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Sundance Film Festival 2017 Announces Short Film Lineup

Fish Story Fish Story

Following the announcement of its competition, NEXT, New Frontier, premieres, midnight, kids, spotlight and special events slates, Sundance rounds out its slate with a list of the shorts to be shown during the festival. Some quick highlights: Come Swim, Kristen Stewart’s first narrative short; Fish Story, the new short by documentary filmmaker Charlie Lyne (Beyond Clueless), who’s also been a contributor to Filmmaker; and a new film from Jim Cummings, winner of last year’s Short Film Grand Jury Prize for Thunder Road. He returns with The Robbery, whose one-line synopsis is unimprovable: “Crystal robs a liquor store—it goes pretty OK.” U.S. NARRATIVE SHORT FILMS American Paradise / U.S.A. (Director and screenwriter: Joe Talbot) — A desperate man in Trump’s America tries to shift his luck with the…  Read more

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“There’s No Such Thing as a Post-Racial America”: Sam Pollard on Two Trains Runnin’

Two Trains Runnin' Two Trains Runnin'

In the summer of ’64, after President Lyndon B. Johnson passed the Civil Rights Act which enabled African-Americans to vote for their government, many young men and women (primarily white) took to Mississippi to join the Mississippi Summer Project, a season long initiative that would register African-Americans to vote in an increasingly dangerous, highly segregated and hate-filled state. At the same time — and as politically removed from the tense, racist climate as could be — two groups of white, male country blues fans (unbeknownst to each other) from the “big cities”also headed to Mississippi to search for the whereabouts of two long-forgotten blues singers, Skip James and Son House. How these men’s obsession with tracking down their idols intersected with the…  Read more

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Watch: “The 25 Best Films of 2016: A Video Countdown”

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David Ehrlich’s justly popular annual supercut of his personal choices for the 25 best films of the year is here. From Weiner at #25 to Moonlight at #1, it’s a solid list, but the meat, as always, is in the editing, which finds many points of association between these disparate films.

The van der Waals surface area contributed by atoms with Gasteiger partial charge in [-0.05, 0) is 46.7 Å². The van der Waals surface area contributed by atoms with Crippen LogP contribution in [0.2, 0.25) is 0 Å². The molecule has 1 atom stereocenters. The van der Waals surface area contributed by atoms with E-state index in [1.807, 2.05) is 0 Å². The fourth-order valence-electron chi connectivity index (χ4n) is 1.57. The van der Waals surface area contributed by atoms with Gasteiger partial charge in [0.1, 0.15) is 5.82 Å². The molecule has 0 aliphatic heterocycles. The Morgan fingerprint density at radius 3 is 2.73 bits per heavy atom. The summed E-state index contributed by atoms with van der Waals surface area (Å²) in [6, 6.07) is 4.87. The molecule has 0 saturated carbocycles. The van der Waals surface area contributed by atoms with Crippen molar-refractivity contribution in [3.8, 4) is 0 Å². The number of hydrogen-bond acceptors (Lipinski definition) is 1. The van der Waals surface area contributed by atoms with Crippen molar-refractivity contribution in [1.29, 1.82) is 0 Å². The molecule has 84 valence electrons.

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“Made in NY Fellowships” Recipients Announced by Mayor’s Office of Media and Entertainment in Partnership with IFP

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In partnership with IFP, Filmmaker‘s parent organization, the Mayor’s Office of Media and Entertainment has announced this year’s ten projects to be chosen for Made in NY Fellowships. The projects, which span documentary and narrative filmmaking as well as gaming, post-production, animation, VR and media/technology platforms, will receive yearlong incubator positions at the Made in NY Media Center by IFP. Read the full press release below. NEW YORK, NY – Mayor’s Office of Media and Entertainment (MOME) Commissioner Julie Menin and the Made in NY Media Center by IFP today announced the recipients of the second year of Made in NY Fellowships, a year-long program to provide expanded resources and opportunities for New Yorkers to bring their media projects to the next…  Read more

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Sundance Announces 2017 Premieres, Midnight, Kids, Spotlight and Special Events Slates

My Life as a Zucchini My Life as a Zucchini

Last week Sundance released its competition, NEXT and New Frontier slates; today, we have the premieres, midnight, kids, spotlight and special events slates. Highlights of what’s below include new films from Miguel Arteta, Andrew Dosunmu, Ry Russo-Young, Luca Guadagnino, Michael Almereyda and Dee Rees, as well the directorial debut of Sicario/Hell or High Water screenwriter Taylor Sheridan. PREMIERES Beatriz at Dinner / U.S.A. (Director: Miguel Arteta, Screenwriter: Mike White) — Beatriz, an immigrant from a poor town in Mexico, has drawn on her innate kindness to build a career as a health practitioner. Doug Strutt is a cutthroat, self-satisfied billionaire. When these two opposites meet at a dinner party, their worlds collide and neither will ever be the same. Cast: Salma Hayek,…  Read more